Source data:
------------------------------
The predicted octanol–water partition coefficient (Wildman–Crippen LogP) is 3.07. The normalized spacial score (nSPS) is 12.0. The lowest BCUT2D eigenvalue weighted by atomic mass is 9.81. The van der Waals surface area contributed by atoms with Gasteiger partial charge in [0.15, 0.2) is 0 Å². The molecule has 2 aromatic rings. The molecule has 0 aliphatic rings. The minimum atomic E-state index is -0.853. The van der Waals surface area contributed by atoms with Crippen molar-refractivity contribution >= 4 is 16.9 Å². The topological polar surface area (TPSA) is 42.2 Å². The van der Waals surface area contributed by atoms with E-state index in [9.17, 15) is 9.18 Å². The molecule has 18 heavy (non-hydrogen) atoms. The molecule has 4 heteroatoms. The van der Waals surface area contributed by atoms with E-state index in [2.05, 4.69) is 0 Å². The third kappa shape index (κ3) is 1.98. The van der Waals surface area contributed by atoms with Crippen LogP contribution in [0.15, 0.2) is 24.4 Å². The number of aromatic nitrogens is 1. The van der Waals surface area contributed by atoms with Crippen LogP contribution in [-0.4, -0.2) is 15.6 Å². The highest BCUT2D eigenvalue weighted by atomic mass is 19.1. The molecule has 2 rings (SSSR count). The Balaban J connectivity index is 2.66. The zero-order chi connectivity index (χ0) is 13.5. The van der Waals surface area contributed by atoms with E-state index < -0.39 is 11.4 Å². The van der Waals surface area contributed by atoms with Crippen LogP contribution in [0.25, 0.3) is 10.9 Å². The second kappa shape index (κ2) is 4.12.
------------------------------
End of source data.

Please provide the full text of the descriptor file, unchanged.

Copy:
The predicted octanol–water partition coefficient (Wildman–Crippen LogP) is 3.07. The normalized spacial score (nSPS) is 12.0. The lowest BCUT2D eigenvalue weighted by atomic mass is 9.81. The van der Waals surface area contributed by atoms with Gasteiger partial charge in [0.15, 0.2) is 0 Å². The molecule has 2 aromatic rings. The molecule has 0 aliphatic rings. The minimum atomic E-state index is -0.853. The van der Waals surface area contributed by atoms with Crippen molar-refractivity contribution >= 4 is 16.9 Å². The topological polar surface area (TPSA) is 42.2 Å². The van der Waals surface area contributed by atoms with E-state index in [9.17, 15) is 9.18 Å². The molecule has 18 heavy (non-hydrogen) atoms. The molecule has 4 heteroatoms. The van der Waals surface area contributed by atoms with E-state index in [2.05, 4.69) is 0 Å². The third kappa shape index (κ3) is 1.98. The van der Waals surface area contributed by atoms with Crippen LogP contribution in [0.15, 0.2) is 24.4 Å². The number of aromatic nitrogens is 1. The van der Waals surface area contributed by atoms with Crippen LogP contribution in [-0.4, -0.2) is 15.6 Å². The highest BCUT2D eigenvalue weighted by atomic mass is 19.1. The molecule has 2 rings (SSSR count). The Balaban J connectivity index is 2.66. The zero-order chi connectivity index (χ0) is 13.5. The van der Waals surface area contributed by atoms with E-state index < -0.39 is 11.4 Å². The van der Waals surface area contributed by atoms with Crippen LogP contribution in [0.25, 0.3) is 10.9 Å². The second kappa shape index (κ2) is 4.12.